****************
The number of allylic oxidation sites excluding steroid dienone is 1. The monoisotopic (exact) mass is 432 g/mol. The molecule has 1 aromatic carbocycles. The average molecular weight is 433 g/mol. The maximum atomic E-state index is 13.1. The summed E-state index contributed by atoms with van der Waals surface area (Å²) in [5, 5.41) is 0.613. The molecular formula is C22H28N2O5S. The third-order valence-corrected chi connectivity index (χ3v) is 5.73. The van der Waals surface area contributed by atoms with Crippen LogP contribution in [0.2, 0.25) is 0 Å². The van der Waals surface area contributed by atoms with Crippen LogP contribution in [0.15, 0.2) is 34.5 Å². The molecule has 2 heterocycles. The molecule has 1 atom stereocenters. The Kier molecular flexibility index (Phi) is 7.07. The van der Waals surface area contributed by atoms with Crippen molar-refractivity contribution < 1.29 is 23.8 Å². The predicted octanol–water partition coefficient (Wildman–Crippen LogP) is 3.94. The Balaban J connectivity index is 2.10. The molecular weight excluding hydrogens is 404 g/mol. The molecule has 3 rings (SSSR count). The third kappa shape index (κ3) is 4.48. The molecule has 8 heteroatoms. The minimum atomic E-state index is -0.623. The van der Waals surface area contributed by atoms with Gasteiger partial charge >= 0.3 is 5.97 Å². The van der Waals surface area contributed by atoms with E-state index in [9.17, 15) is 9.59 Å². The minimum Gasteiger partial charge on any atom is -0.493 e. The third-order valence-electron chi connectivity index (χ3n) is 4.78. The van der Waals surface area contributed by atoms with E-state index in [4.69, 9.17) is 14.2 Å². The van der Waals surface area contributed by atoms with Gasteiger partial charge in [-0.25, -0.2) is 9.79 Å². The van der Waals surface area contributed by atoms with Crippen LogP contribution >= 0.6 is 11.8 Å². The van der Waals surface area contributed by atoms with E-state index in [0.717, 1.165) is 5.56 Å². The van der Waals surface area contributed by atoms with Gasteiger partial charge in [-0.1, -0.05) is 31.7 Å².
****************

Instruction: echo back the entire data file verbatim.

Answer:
The number of allylic oxidation sites excluding steroid dienone is 1. The monoisotopic (exact) mass is 432 g/mol. The molecule has 1 aromatic carbocycles. The average molecular weight is 433 g/mol. The maximum atomic E-state index is 13.1. The summed E-state index contributed by atoms with van der Waals surface area (Å²) in [5, 5.41) is 0.613. The molecular formula is C22H28N2O5S. The third-order valence-corrected chi connectivity index (χ3v) is 5.73. The van der Waals surface area contributed by atoms with Crippen LogP contribution in [0.2, 0.25) is 0 Å². The van der Waals surface area contributed by atoms with Crippen LogP contribution in [0.15, 0.2) is 34.5 Å². The molecule has 2 heterocycles. The molecule has 1 atom stereocenters. The Kier molecular flexibility index (Phi) is 7.07. The van der Waals surface area contributed by atoms with Crippen molar-refractivity contribution < 1.29 is 23.8 Å². The predicted octanol–water partition coefficient (Wildman–Crippen LogP) is 3.94. The Balaban J connectivity index is 2.10. The molecular weight excluding hydrogens is 404 g/mol. The molecule has 3 rings (SSSR count). The third kappa shape index (κ3) is 4.48. The molecule has 8 heteroatoms. The minimum atomic E-state index is -0.623. The van der Waals surface area contributed by atoms with Gasteiger partial charge >= 0.3 is 5.97 Å². The van der Waals surface area contributed by atoms with E-state index in [9.17, 15) is 9.59 Å². The minimum Gasteiger partial charge on any atom is -0.493 e. The third-order valence-electron chi connectivity index (χ3n) is 4.78. The van der Waals surface area contributed by atoms with E-state index in [4.69, 9.17) is 14.2 Å². The van der Waals surface area contributed by atoms with Gasteiger partial charge in [-0.25, -0.2) is 9.79 Å². The van der Waals surface area contributed by atoms with Crippen LogP contribution >= 0.6 is 11.8 Å². The van der Waals surface area contributed by atoms with E-state index in [0.717, 1.165) is 5.56 Å². The van der Waals surface area contributed by atoms with Gasteiger partial charge in [-0.1, -0.05) is 31.7 Å².